jority of the theaters throughout the coun
try and which ' books" most of the leading
attractions owned by members of the com
bination or outblde managers.
It was stated by one of the promoters of
the new agency yesterday that there is no
Intention Just jet to pursue an aggressive
pollcj toward the 'syndicate" Messrs.
Klske, Haekett and Campbell will maintain
the agencj themselves, and charge no fees
either to theaters or attractions for such
booking as they may do. Theollice will be
open to all reputable theaters and produc
tions. It Is declared that the combination
is founded upon principles, with no Idea of
profit, and that the whole idea is to con
duct It "for the betterment of the theat
rical profession." At the start the agency
will hae eight attractions. Mr. Haekett
will himself star in "The Crisis." and he
will man-ge another company In which Miss
Mabel Isabel Irving will appear in the same
plaj-. He will alsj send out a companj in
"Don Caesar's Return." Mr. Campbell, be
sides the company headed by his wife. Miss
Henrietta Crosman, will have an additional
production. Mr. FI-ke will have Mrs. Flake's
companj-, another in "Captain Molly" and a
third in another play not j-et announced .
Berlin has become an objective point with
Charles Frohman. The American manager
Intends to present American and English
stars and companies in the German capi
tal, and to that end contemplates an alli
ance with a theater there.
Among the plays which Mr. Frohman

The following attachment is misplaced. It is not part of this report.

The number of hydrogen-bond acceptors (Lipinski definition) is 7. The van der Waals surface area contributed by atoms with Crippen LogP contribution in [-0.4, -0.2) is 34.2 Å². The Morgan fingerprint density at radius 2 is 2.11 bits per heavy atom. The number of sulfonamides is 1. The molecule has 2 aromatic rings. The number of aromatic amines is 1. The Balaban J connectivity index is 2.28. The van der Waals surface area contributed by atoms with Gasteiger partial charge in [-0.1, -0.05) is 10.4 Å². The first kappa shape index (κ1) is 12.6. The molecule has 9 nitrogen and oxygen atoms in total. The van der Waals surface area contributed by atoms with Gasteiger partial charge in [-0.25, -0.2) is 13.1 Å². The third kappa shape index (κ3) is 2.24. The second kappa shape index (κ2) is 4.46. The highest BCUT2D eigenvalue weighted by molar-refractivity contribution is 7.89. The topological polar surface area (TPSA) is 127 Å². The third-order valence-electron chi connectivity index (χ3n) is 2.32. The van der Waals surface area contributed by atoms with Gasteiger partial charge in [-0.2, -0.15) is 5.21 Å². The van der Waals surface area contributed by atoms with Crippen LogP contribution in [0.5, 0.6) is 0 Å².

hopes to secure Is one which has been read
by Sara Bernhardt. He Is now In Paris
with that object n view.
A visit to Clyde Fitch, whoso Illness
nakes It Impossible for him to leave Switz
erland. Is on Mr. Frohman's programme.
Mr. Fitch has completed three new works.
Including a plaj entitled "The Flirt," for
The pet of the children years agone the
clown of all clowns, wo thought Dan Rice,
says an old admirer of that Jester. Dan
loved boys and I never heard of his misus
ing a youth of either sax. I knew of one
instance when a joung girl, fascinated with
the sawdust and spangle life, ran away from
home to follow his circus. Dan found it
out, and sent for her. told her the truth
about circus life and Its consequences and
sent her. penlctent. Innocent and wiser,
with a kind, fatherly letter to her par
ents. We boj s knew how to work him. A dozen
or twenty of us would gather round the en
trance of the tent and ralce such a row as
to bring him out. Then something like thU
dialogue would follow his appearance:
Chorus of bojs: "Hullo. Dan. Hullo! We
haven't got any monej-. Take us In, Dan,
Dan: "You little devils, can't you keep
Chorus: "No-, no-o-1" (long drawn out.)
Dan: "Then, you little pests, come Inside,
where I can make you keep quiet,"
When with three cheers for "Dan," we
would march inside, ho would make us
all sit nn the outer edge of the ring, where
he would introduce us to the audience as
his "little family," sometimes adding:
"Trie girls had to stay at home to take
care of the babies." This, of course, made a
Dan used to sing a sonjr entitled, "The
Raging Canawl," which depicted a terrible
storm on that once popular thoroughfare, in
the height of which the "waves ran high
as saucers on that ragln' canawl," and
they knocked down one of the towing
horses which was "taken' In a sail."
We bad a load of Dutchmen, sn ire stowed em
In the hold;
They didn't appear to care for the welfare of
The captain came on deck and Implored 'em for
But all the answer he could cet was, 'NIx come
rouse! Nix" for atay!"
The lamentable drama of "Vllllitlns and
His Dinah" was another of Dan'n songs,
not original, but adapted. He usually wrote
or had written his own ljrlcs. Vllllklns,
like many another father, wished Dinah to
marry and she objected.
Oh, papa! Oh. papa! I've not made up my mind.
To many Just yet I don't feel Inclined:
To you my Iarjre fortune I'd cladly give o'er.
If jou let me lUe single a year or two more.
The chorus Dan alwaj-s asked us, "his
family," to assist In
Toora! lal looral lal looral lal icy,
four times repeated.